strict ground development and test program to assure that we have validated components before they are assembled in the vehicle. Our industry partners have been exceptional in addressing the challenges that the program has experienced over the course of this
effort. NASA’s funding for the X-33 has not changed since the beginning of the program, while our industry partners’ investment
has increased significantly. We have, however, utilized additional staff at NASA Centers to help mitigate issues in the past and, as
other situations arise, we will continue to do so as priorities permit.
In a parallel effort over the past two years, the X-33 team has been updating the design of the Single Stage to Orbit (SSTO)
VentureStar.   A key result of these trade studies on propellant tank design is a major breakthrough using nested liquid oxygen
and hydrogen tanks, permitting major weight savings for the vehicle. Significantly, this enables design closure using standard
aluminum tanks on VentureStar™. Advanced technologies for tanks such as aluminum lithium and large-scale composites can
add significantly to the weight margins on VentureStar.

The Future-X Pathfinder program will flight demonstrate advanced space transportation technologies through the use of flight
experiments and experimental vehicles that can dramatically reduce the cost and increase the reliability of reusable space launch
and orbital transportation systems. The program currently includes the development and operation of the X-34, X-37 and a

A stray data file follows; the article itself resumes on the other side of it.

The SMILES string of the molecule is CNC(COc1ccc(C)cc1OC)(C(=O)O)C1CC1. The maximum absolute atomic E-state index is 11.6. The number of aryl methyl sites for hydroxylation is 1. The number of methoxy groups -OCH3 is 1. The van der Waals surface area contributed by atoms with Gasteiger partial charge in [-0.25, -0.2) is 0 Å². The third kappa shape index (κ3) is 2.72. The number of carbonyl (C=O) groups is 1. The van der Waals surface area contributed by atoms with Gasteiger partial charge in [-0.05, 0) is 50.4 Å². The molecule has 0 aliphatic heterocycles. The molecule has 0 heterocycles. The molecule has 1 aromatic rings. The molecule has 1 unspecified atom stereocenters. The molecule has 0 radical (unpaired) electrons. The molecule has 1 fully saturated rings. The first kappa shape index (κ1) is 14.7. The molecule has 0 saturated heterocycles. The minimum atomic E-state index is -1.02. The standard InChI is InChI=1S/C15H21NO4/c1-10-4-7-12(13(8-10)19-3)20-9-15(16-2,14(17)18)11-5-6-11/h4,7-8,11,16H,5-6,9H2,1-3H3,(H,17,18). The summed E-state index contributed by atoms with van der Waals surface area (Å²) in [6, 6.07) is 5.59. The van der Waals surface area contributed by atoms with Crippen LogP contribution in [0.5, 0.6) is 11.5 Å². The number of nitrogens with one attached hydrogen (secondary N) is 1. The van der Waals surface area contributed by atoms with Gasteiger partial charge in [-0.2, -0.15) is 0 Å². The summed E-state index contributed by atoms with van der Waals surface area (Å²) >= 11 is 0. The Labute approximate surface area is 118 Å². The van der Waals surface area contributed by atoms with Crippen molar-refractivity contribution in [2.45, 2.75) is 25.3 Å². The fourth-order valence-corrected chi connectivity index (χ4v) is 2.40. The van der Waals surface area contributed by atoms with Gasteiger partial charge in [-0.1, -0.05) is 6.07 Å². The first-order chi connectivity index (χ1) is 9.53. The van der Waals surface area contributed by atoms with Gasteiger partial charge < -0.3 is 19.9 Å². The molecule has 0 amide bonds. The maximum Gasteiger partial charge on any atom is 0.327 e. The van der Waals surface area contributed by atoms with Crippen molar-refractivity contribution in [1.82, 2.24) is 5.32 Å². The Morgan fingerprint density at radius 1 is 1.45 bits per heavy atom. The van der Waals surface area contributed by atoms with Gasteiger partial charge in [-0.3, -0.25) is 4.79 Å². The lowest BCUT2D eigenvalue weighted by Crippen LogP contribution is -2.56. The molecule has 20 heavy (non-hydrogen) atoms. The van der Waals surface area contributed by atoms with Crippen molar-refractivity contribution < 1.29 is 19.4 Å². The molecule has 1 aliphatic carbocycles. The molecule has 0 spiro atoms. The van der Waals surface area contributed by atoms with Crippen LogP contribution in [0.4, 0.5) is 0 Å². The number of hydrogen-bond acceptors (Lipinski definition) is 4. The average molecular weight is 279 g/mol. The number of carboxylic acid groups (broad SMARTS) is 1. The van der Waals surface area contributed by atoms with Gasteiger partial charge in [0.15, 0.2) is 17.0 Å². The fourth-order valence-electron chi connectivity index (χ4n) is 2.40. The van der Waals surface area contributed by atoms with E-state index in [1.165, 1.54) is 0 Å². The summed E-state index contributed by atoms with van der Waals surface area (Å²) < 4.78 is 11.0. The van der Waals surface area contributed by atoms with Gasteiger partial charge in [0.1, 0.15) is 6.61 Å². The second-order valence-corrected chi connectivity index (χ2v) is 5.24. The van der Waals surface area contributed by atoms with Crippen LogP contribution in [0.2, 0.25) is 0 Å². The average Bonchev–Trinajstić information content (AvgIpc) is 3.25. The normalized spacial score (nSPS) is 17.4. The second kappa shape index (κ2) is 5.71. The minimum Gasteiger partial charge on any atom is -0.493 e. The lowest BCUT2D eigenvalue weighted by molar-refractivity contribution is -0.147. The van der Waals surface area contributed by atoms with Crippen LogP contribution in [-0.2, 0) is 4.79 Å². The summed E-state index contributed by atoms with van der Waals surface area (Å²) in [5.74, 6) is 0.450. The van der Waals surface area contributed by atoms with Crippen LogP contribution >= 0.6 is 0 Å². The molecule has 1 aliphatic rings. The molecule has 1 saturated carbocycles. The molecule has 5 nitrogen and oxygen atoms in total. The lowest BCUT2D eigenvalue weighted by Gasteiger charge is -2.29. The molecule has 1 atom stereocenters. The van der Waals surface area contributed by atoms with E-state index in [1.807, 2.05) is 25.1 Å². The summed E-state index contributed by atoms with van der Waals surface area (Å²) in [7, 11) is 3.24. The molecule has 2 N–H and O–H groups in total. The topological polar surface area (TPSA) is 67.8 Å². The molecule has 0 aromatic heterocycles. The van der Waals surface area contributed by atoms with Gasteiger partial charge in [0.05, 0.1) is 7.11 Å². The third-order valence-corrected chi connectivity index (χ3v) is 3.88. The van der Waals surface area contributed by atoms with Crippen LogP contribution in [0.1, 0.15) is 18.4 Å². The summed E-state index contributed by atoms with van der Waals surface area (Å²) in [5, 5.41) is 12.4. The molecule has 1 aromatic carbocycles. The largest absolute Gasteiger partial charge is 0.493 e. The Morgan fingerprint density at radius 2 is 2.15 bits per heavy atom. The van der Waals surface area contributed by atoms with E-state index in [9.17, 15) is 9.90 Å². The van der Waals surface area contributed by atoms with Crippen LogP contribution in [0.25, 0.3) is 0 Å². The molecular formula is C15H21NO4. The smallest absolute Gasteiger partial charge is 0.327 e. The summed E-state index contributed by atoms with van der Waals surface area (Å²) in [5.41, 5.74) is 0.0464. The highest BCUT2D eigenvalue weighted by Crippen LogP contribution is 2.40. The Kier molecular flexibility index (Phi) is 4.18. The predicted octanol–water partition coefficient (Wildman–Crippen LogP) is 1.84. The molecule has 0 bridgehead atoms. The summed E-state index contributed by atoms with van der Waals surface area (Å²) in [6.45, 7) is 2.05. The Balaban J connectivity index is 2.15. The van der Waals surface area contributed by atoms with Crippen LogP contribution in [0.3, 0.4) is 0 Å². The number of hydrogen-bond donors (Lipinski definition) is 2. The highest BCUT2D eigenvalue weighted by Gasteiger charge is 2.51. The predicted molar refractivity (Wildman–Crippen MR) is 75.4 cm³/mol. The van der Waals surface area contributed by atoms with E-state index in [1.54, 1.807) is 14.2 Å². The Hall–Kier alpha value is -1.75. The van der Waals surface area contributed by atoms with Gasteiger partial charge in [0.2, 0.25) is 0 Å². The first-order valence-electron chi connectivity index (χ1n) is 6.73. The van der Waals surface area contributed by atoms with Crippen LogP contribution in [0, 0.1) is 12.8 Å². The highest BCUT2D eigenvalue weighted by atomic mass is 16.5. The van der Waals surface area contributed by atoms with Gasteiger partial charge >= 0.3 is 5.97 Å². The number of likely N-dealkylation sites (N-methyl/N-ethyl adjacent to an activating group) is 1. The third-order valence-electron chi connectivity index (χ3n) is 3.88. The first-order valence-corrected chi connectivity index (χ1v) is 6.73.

number of flight experiments. The X-34 project is a rocket-powered, Mach-8-capable flight demonstrator test bed to close the
performance gap between the subsonic DC-XA and the Mach 13+ X-33. The first vehicle (A-1) was delivered to Dryden Flight
Research Center (DFRC), and the first half of the captive-carry FAA certification flights with X-34 and the L-1011 carrier aircraft
were conducted. Progress continues on the construction of the second vehicle, A-2, which will be the first powered flight vehicle. We are continuing our environmental assessment activities for all operations areas: DFRC, Edwards Air Force Base (AFB),
Kennedy Space Center, and White Sands Missile Range (WSMR). Before proceeding any further, we are working to ensure flight
success by conducting a series of reviews. First, two independent reviews are nearing completion, the first studying redundant
avionics and comparing the potential benefits of autonomy versus pilot in the loop, and the second reviewing the Fastrac engine. Following these reviews, we will complete an additional end-to-end review of the flight vehicle this spring, and will complete a
failure modes and effects analysis and a fault tree analysis. After completion of these activities, the program will conduct a series
of tow tests for X-34 with the A-1A vehicle. The first unpowered flight to be conducted at WSMR will follow, as will delivery of the
Fastrac flight engine.

The X-37 Space Plane is a modular orbital flight technology testbed which will be flown in both orbital and reentry environments. A cooperative agreement for the development of the X-37 was awarded and its systems requirements review was satisfactorily
completed. In FY 2001, we will complete X-37 vehicle assembly, integration and testing and begin pre-flight ground tests. In other
Future-X activities, a Critical Design Review for the Propulsive Small Expendable Deployer System (ProSEDS) tether flight
experiment was conducted, and the Preliminary Design Review for the SHARP-B2 ceramic thermal protection system experiment